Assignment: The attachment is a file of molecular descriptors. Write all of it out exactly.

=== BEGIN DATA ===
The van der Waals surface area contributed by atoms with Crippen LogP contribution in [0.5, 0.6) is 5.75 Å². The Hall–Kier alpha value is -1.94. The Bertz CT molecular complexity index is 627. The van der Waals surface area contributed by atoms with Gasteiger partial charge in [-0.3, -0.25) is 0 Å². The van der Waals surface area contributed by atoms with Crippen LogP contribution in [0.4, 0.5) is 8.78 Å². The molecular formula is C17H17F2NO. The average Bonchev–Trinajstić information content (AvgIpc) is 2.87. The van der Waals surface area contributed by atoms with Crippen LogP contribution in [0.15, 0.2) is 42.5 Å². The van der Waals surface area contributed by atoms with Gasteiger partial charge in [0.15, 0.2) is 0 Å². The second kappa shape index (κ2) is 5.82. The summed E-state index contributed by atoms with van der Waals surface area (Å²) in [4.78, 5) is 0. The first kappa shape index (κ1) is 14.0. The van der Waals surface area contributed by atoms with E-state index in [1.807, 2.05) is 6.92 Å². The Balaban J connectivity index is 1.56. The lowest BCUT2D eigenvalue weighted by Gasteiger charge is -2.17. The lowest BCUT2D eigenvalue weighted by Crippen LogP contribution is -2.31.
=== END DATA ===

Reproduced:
The van der Waals surface area contributed by atoms with Crippen LogP contribution in [0.5, 0.6) is 5.75 Å². The Hall–Kier alpha value is -1.94. The Bertz CT molecular complexity index is 627. The van der Waals surface area contributed by atoms with Gasteiger partial charge in [-0.3, -0.25) is 0 Å². The van der Waals surface area contributed by atoms with Crippen LogP contribution in [0.4, 0.5) is 8.78 Å². The molecular formula is C17H17F2NO. The average Bonchev–Trinajstić information content (AvgIpc) is 2.87. The van der Waals surface area contributed by atoms with Crippen LogP contribution in [0.15, 0.2) is 42.5 Å². The van der Waals surface area contributed by atoms with Gasteiger partial charge in [0.15, 0.2) is 0 Å². The second kappa shape index (κ2) is 5.82. The summed E-state index contributed by atoms with van der Waals surface area (Å²) in [4.78, 5) is 0. The first kappa shape index (κ1) is 14.0. The van der Waals surface area contributed by atoms with E-state index in [1.807, 2.05) is 6.92 Å². The Balaban J connectivity index is 1.56. The lowest BCUT2D eigenvalue weighted by Gasteiger charge is -2.17. The lowest BCUT2D eigenvalue weighted by Crippen LogP contribution is -2.31.